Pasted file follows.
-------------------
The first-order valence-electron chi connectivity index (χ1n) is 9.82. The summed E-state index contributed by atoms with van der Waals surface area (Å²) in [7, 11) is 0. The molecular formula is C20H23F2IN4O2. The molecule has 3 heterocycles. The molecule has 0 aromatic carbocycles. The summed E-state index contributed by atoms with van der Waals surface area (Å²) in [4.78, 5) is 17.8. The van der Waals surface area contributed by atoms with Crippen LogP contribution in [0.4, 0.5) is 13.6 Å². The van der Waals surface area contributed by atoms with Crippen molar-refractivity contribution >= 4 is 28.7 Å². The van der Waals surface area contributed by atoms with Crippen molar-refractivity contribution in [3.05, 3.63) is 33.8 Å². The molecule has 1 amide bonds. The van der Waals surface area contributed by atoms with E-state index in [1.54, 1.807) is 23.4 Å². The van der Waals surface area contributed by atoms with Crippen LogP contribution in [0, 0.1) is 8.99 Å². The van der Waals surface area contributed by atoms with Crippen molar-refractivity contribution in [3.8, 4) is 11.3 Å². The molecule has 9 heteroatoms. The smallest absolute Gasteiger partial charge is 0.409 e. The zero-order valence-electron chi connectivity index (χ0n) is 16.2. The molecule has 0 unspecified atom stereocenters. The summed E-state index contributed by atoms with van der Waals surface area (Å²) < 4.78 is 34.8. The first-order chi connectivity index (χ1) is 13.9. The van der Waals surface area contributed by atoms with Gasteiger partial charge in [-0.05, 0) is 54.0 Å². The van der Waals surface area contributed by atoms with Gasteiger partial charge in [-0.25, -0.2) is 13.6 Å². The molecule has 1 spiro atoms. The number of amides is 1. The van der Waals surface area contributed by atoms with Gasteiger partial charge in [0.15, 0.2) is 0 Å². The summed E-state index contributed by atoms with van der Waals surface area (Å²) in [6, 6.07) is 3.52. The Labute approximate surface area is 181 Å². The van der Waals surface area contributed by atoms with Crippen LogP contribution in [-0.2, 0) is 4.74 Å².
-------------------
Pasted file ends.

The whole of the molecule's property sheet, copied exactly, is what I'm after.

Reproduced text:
The first-order valence-electron chi connectivity index (χ1n) is 9.82. The summed E-state index contributed by atoms with van der Waals surface area (Å²) in [7, 11) is 0. The molecular formula is C20H23F2IN4O2. The molecule has 3 heterocycles. The molecule has 0 aromatic carbocycles. The summed E-state index contributed by atoms with van der Waals surface area (Å²) in [4.78, 5) is 17.8. The van der Waals surface area contributed by atoms with Crippen LogP contribution in [0.4, 0.5) is 13.6 Å². The van der Waals surface area contributed by atoms with Crippen molar-refractivity contribution >= 4 is 28.7 Å². The van der Waals surface area contributed by atoms with Crippen molar-refractivity contribution in [3.05, 3.63) is 33.8 Å². The molecule has 1 amide bonds. The van der Waals surface area contributed by atoms with E-state index in [1.54, 1.807) is 23.4 Å². The van der Waals surface area contributed by atoms with Crippen LogP contribution in [0, 0.1) is 8.99 Å². The van der Waals surface area contributed by atoms with Crippen molar-refractivity contribution in [3.8, 4) is 11.3 Å². The molecule has 9 heteroatoms. The smallest absolute Gasteiger partial charge is 0.409 e. The zero-order valence-electron chi connectivity index (χ0n) is 16.2. The molecule has 0 unspecified atom stereocenters. The summed E-state index contributed by atoms with van der Waals surface area (Å²) < 4.78 is 34.8. The first-order chi connectivity index (χ1) is 13.9. The van der Waals surface area contributed by atoms with Gasteiger partial charge in [-0.05, 0) is 54.0 Å². The van der Waals surface area contributed by atoms with Gasteiger partial charge in [-0.25, -0.2) is 13.6 Å². The molecule has 1 spiro atoms. The number of amides is 1. The van der Waals surface area contributed by atoms with Gasteiger partial charge in [0.15, 0.2) is 0 Å². The summed E-state index contributed by atoms with van der Waals surface area (Å²) in [6, 6.07) is 3.52. The Labute approximate surface area is 181 Å². The van der Waals surface area contributed by atoms with Crippen LogP contribution in [-0.2, 0) is 4.74 Å².